a library which can be used to create story driven clustered load-testing packages through a very readable and understandable api.
Switch branches/tags
Nothing to show
Fetching latest commit…
Cannot retrieve the latest commit at this time.
Failed to load latest commit information.


Narrator – Load Testing Through Story Telling

Primary Author Chris Shorrock
Home Page http://wiki.github.com/shorrockin/narrator/
Stable Version N/A
Snapshot Version 1.0-SNAPSHOT (still under development – code may change slightly until v1)
Scala Version 2.7.7


Narrator is a scala based framework for building high-concurrency load-testing applications that utilizes “stories” to generate load. Traditional load-testing involves writing a script which executes some unit of code in a tight loop over N threads. While this does produce load it is not indicitive of how users actually utliize a product, and as such, it can often be a poor metric of how an application performs.

Narrator is typically used for load-testing web service apis however the api is not limited by that so you’re free to utilize it for whatever you like.w

Using Narrator you construct simple stories which are then ran in massive numbers across multiple machines (utilizing Akka to massively distribute workload across the cluster). Narrator takes care of the workload distribution across a cluster of computers, while making the means by which you construct your stories very simple.

Getting Starting

To get started with Narrator you must code two parts:

  1. customized narrator bootstrap
  2. user stories

The bootstrap acts as your entry point into narrator and offers several levels of configuration while the stories are your client stories which get executed by all the client nodes in parallel.

Customized Narrator Bootstrap

First you must create the entry point to your application which utilizes the narrator trait. The trait provides the ability to customize the input parameters accepted into the framework, as well as customize as how work is distributed by all the slaves. To do so you typically would do something like the following:

object SampleApplication extends Narrator with BalancedWorkloadGenerator {
  def main(args:Array[String]) = init(args)
  lazy val stories = (classOf[SampleStory], 10000, Map[String, String]()) :: Nil

In this code we delegate the entry point (main method) to the init method of the Narratar trait. We also use the BalancedWorkloadGenerator to automatically split the load between evenly between all the slaves we have attached. In this scenario we’ll create 10,000 instances of the story ‘SampleStory’ and pass each instance an empty Map as it’s configuration (this, of course, can be customized). Stories returns a Seq allowing you to execute multiple stories in parallel.

When you produce this you may also customize the command line options that your load test application takes in by providing an implementation of the options method. The values returned will be appended to the default options. This is a convienent way to make configurable command line parameters that get passed to your story through the Map[String, String], or for example, define how many instances of a given story you wish to run.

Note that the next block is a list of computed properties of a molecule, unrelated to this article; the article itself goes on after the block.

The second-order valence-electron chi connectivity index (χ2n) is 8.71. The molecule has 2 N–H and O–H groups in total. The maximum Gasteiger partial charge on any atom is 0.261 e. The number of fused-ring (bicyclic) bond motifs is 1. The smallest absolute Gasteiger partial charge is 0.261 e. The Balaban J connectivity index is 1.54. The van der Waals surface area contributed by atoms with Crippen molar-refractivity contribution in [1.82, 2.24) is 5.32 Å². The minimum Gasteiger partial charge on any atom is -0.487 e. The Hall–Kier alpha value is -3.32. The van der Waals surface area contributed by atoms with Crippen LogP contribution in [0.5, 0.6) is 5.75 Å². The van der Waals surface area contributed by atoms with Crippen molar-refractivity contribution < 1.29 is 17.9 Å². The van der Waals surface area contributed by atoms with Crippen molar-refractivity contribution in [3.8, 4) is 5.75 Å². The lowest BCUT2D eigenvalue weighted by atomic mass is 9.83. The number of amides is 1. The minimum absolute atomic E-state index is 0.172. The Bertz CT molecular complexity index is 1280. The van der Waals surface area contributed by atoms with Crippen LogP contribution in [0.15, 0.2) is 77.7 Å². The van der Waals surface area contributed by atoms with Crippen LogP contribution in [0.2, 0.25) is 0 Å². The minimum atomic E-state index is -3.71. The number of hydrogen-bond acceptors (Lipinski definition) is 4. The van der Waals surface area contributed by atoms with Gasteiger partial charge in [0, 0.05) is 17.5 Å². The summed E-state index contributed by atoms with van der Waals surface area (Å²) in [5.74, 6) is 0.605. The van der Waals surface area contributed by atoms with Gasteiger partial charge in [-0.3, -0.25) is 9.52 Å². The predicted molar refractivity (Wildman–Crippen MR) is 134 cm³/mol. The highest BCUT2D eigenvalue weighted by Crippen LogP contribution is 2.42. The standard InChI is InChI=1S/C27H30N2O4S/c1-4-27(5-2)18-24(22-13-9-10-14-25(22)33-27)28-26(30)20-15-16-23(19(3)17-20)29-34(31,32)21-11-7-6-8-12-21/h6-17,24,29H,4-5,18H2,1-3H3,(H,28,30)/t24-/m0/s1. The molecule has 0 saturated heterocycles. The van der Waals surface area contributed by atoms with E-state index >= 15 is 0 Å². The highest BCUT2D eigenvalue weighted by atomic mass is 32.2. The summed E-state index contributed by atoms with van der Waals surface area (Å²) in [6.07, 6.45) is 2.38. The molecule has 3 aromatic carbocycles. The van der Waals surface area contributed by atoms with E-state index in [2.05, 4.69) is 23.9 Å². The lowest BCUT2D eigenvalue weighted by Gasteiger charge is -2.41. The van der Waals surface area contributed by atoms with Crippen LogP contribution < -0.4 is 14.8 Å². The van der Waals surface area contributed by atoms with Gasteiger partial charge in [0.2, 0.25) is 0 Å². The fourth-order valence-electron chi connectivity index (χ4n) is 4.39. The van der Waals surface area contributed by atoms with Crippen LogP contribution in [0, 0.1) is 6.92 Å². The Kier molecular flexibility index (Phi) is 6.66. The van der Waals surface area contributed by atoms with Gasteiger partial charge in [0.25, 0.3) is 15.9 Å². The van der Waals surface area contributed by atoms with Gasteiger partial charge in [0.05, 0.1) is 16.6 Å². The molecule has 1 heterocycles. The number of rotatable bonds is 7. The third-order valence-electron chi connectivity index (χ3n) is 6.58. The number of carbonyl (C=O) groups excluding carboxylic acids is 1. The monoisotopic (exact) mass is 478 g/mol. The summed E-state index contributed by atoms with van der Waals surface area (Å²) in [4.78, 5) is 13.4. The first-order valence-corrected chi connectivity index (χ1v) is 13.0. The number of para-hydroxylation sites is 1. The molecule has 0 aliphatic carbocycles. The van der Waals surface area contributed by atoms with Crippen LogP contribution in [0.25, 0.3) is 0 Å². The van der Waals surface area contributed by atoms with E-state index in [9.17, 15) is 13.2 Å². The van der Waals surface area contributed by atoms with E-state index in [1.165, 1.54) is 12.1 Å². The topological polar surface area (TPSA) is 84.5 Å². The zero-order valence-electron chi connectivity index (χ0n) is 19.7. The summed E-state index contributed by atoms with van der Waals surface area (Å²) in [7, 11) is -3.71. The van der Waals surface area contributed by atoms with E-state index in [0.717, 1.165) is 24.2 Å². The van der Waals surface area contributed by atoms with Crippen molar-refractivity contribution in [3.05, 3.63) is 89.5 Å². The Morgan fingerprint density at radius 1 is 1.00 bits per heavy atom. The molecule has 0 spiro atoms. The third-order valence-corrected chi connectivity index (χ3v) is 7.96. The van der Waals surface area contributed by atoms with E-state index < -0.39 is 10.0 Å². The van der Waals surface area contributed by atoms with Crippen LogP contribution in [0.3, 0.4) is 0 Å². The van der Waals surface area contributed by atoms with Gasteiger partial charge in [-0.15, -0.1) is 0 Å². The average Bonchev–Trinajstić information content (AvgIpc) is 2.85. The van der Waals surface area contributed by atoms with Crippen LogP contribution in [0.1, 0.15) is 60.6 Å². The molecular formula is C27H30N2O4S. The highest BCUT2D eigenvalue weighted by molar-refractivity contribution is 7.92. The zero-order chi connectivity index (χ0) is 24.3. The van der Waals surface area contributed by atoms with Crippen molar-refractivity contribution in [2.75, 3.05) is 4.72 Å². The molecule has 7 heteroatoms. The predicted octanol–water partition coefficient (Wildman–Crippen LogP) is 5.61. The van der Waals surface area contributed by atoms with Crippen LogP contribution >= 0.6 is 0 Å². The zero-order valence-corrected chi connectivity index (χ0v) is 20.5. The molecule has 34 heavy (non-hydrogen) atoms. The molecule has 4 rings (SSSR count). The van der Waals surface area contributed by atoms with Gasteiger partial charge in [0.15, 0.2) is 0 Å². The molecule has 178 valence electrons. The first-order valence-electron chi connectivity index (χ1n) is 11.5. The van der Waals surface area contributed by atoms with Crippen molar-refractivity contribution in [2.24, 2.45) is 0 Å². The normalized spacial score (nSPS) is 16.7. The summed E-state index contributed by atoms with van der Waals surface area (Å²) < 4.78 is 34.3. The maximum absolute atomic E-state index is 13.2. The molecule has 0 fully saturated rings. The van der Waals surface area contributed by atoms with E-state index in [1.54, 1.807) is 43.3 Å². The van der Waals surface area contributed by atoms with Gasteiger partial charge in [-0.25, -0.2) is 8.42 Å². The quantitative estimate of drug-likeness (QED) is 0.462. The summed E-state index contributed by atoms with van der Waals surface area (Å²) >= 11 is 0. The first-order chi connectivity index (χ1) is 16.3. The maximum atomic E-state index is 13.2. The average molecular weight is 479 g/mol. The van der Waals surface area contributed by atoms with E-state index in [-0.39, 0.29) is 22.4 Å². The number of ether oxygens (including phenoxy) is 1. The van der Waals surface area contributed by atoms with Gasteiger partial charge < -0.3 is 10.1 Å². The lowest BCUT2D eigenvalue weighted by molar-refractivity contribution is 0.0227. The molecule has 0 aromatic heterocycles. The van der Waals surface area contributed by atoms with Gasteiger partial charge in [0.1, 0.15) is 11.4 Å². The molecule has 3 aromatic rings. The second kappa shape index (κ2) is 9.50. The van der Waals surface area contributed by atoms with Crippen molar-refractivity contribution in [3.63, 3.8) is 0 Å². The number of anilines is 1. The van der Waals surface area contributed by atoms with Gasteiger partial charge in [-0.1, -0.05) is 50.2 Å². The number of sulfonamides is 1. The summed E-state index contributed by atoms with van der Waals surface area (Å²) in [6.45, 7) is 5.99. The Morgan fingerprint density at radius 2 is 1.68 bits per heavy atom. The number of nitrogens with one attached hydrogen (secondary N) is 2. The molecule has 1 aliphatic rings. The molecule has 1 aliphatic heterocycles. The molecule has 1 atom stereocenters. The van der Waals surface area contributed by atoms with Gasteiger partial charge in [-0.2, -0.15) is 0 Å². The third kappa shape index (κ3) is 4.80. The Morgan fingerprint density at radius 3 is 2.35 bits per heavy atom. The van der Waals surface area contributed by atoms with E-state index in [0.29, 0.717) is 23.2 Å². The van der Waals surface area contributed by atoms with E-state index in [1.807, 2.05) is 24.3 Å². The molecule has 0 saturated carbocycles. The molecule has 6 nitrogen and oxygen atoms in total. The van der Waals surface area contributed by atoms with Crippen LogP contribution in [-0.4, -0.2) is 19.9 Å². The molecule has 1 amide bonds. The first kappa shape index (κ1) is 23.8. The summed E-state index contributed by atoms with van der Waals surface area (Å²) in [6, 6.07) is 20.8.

User Stories

The bootstrap returns all the stories which are executed. Each story must be an instance of the story class. Stories take in identifier (if you run 10k stories, each instance of the story will have one of the ids between 0 and 10k), and the Map containing whatever configuration is needed.

Stories have 3 parts:

  • code which runs on start
  • code which runs on interval
  • code which runs at the end of the test

And these parts have to be coded in order. Narrator provides a simple and readable means to define this. For example, a simple story may read:

class SampleStory(id:Int, config:Map[String, String]) extends Story(id, config) with Logging {
  var counter = 0
  description = "my sample story"

  "start by saying hello" as {
    logger.debug("[%s] is starting up and saying 'hello world'".format(id))

  in (1 to 90 seconds) execute "continue saying 'this is a sample application'" every (5 to 20 minutes) as {
    counter = counter + 1
    logger.debug("[%s] 'this is a sample application' is executing this every 5 to 20 minutes, and have done so %s times before".format(id, counter))

  "finish up with a goodbye" as {
    logger.debug("[%s] is shutting down and saying 'goodbye'".format(id))

In this example the story has 3 actions. 1 which is ran once at start, one which starts (randomly) in 1 to 90 seconds, then continues to repeat itself every 5 to 20 minutes for the duration of our tests, and one which runs at the end.

For the interval actions you can either specify a range to execute the given task in, or specify a fixed value. The time period can be seconds, msecs, or minutes.

Running Narrator

Once you’ve created your bootstrap and the stories you wish to execute you can run your tests. At current you must start the slaves first, then the master node. Slaves are simple to start have host and port as required parameters with log (level) as a default parameter.

java YourApplication -host -port 1234 -log INFO

Which will start a slave bound to the specified host and port. Please note that this address must be reachable from where you are running your master node. A master node must take in a host, port and a list of slave addresses. It can optionally take in a log (level) and a duration which defines the amount of time (in msecs) that it should run for.

java YourApplication -host -port 1235 -log INFO -duration 100000 -slaves


  • narrator should run in a more scripted mode instead of a mode which requires application construction
  • errors should be aggregated better and be listed in statistic report

Known Issues

  • requiring slaves to start before master nodes
  • number of threads used not currently configurable

Maven Information


      <name>Shorrockin Repository</name>